Every third full week of March is National Poison Prevention Week, a week utilized to highlight the dangers of poisoning and promote community involvement in poison prevention.
While Poison Prevention Week is only promoted once each year, we should constantly be looking for ways to minimize the risk of poisoning for children and adults of all ages. Making your home safe is critical to avoiding poisoning, as more than 90% of poisonings occur there.
The below prevention tips can help everyone reduce their risk.
Poison Prevention Tips
Never mix household or chemical products together – this may create a dangerous material.Do not share prescription medications.
Keep all chemicals, cleaner, medicines and potentially poisonous substances in locked cabinets or out of the reach of children.
Keep poisons in their original containers and store them away from food. Do not use food containers such as cups and bottles to store chemicals.When spraying chemicals, spray away from people and pets.Windshield wiper fluid is poisonous if swallowed. Keep it out of the reach of children and pets, and use with care.Some chemicals can burn the skin – drain openers, toilet cleaners, rust removers and oven cleaners are just a few of the common chemicals that may burn the skin. Be sure to wear the proper personal protective equipment while using these chemicals, and handle them with care.
Knowing what to do in the event of contact with a potential poison prior to it happening can be key in limiting the poison’s effect. The below steps can help.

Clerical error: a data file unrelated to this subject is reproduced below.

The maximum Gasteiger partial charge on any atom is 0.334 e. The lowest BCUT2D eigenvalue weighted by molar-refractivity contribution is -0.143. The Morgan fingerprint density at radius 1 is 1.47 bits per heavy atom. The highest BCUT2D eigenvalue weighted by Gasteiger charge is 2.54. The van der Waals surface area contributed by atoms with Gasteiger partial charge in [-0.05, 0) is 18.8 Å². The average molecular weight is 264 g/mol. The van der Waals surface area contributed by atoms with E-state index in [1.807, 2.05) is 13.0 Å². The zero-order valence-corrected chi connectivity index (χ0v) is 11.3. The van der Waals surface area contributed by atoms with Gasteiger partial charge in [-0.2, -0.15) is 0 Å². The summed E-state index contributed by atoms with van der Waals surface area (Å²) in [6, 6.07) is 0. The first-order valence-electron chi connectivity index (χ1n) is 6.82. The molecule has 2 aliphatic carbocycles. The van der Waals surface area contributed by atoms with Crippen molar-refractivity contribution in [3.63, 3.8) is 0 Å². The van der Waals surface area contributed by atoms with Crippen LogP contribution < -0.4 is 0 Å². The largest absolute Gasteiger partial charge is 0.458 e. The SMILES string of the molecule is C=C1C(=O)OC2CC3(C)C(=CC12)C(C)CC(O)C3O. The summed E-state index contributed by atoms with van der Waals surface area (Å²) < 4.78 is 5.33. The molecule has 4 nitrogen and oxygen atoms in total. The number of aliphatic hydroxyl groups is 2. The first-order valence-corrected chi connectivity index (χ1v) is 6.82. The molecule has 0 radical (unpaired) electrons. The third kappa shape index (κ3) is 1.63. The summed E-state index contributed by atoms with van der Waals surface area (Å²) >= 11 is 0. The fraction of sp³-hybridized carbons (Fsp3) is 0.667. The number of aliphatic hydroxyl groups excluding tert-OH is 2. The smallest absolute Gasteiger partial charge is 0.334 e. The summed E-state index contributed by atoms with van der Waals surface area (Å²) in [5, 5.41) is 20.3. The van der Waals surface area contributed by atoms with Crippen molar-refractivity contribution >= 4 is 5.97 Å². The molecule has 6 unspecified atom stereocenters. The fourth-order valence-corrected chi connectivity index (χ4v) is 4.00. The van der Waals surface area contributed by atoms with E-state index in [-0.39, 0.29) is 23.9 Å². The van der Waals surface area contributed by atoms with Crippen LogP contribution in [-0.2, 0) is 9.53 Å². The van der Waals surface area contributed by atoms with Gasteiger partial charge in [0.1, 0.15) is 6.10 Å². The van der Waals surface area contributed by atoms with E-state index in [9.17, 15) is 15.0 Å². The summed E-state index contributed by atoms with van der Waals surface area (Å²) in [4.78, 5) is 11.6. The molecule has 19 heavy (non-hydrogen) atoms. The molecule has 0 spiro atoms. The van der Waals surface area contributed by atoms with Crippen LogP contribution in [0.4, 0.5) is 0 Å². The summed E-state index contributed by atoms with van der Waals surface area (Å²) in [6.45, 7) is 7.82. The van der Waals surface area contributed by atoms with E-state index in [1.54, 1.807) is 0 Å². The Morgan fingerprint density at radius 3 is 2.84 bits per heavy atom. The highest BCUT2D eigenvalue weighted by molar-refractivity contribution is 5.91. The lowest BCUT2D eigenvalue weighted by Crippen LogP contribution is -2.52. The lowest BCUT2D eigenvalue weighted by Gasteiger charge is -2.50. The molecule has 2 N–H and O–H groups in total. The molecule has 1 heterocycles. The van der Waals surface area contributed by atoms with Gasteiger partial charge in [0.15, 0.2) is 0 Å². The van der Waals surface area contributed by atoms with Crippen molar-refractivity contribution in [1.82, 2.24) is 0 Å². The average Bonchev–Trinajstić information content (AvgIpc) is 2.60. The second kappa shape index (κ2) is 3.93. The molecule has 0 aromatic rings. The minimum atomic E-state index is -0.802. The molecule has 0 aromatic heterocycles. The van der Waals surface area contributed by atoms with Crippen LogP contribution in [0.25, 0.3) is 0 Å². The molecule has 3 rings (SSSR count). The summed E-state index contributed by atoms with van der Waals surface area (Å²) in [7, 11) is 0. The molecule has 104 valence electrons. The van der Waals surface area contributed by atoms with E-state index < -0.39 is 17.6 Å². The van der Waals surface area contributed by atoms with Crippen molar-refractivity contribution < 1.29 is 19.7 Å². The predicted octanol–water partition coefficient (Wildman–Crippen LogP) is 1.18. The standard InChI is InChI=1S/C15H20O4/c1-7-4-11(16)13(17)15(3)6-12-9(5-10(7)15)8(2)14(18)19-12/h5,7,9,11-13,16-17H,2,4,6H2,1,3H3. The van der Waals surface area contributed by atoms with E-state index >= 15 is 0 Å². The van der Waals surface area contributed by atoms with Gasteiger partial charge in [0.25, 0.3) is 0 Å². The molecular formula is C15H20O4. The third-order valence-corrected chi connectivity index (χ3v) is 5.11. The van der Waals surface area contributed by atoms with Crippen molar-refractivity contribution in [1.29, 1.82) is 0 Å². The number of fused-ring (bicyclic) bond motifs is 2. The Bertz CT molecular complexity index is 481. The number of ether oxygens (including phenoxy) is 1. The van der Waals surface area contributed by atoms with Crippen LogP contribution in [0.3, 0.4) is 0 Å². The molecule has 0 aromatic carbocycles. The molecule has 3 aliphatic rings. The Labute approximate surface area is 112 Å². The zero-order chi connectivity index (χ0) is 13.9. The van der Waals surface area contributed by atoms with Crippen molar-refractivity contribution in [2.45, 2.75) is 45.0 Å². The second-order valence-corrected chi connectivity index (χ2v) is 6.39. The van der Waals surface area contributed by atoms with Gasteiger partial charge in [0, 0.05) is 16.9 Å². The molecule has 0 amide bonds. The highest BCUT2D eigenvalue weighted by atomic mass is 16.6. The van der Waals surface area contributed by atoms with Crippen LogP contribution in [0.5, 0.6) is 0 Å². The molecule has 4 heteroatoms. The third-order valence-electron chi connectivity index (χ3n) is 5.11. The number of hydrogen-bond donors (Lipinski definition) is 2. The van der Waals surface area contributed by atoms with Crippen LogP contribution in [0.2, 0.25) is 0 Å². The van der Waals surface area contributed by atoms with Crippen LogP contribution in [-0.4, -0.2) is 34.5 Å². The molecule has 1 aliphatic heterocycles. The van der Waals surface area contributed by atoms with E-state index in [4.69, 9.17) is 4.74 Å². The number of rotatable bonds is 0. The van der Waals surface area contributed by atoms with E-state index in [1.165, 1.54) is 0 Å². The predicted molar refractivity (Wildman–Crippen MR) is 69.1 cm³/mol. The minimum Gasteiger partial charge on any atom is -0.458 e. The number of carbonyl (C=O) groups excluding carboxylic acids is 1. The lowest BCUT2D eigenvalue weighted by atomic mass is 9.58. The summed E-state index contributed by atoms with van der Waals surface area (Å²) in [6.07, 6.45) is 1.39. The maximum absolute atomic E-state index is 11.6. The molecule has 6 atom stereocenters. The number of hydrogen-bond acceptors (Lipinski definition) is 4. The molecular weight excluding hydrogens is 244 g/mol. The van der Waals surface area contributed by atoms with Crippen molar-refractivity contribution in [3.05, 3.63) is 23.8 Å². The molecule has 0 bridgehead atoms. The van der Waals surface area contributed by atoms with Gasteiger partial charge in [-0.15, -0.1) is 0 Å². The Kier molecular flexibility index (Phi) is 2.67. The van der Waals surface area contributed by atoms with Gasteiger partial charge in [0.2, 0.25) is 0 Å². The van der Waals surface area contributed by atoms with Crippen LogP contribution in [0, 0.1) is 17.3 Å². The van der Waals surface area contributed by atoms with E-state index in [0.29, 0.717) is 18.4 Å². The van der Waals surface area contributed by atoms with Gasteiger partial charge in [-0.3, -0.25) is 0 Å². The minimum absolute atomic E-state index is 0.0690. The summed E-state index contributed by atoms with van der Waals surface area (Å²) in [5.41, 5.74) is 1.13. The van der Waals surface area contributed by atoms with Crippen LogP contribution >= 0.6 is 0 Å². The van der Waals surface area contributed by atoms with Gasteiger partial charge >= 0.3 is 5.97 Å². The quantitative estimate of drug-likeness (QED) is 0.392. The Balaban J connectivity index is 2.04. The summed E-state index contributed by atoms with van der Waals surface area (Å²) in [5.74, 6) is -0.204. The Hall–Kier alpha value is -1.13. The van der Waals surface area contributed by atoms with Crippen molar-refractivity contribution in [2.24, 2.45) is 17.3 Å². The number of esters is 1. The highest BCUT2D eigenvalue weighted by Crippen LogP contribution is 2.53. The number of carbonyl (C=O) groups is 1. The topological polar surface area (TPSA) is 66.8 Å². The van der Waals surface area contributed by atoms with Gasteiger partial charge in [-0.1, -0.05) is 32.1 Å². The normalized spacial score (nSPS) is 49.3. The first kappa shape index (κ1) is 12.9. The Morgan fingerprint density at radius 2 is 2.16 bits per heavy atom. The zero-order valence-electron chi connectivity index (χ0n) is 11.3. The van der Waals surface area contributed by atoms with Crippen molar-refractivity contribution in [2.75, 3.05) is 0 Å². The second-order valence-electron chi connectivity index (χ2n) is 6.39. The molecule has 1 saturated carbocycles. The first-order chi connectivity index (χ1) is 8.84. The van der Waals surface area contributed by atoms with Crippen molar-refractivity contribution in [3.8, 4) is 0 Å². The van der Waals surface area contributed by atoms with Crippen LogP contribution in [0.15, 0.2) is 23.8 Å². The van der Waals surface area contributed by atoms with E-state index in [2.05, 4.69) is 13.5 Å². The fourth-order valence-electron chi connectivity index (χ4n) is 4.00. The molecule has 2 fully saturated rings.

In the Event of Contact with a Potential Poison
Call 911 if the person is unconscious or has trouble breathing.Call the Poison Help Line 1-800-222-1222.If the person inhaled a poison, get them to fresh air right away.If the person has poison on their skin, remove any contaminated clothing and rinse skin with running water for 15-20 minutes.If the person has poison in the eyes, rinse with running water for 15-20 minutes.
Tips for Calling the Poison Help Line
Call 1-800-222-1222 for the Poison Help Line. This number will connect you to your local poison center. Note: Not all contact with poison results in poisoning, but if you’re unsure whether or not someone has been poisoned, it’s best to call.Have the container of the material nearby. The label may have important information that the Poison Center will need to know.
Try to have the following information available:
Exposed person’s age and weightAny known health conditionsProduct or material involvedHow the product contacted the person (mouth, eyes, skin)How long ago the contact occurredWhat first aid has already been givenWhether or not the person has vomitedYour exact location and how long it would take you to get the person to the hospital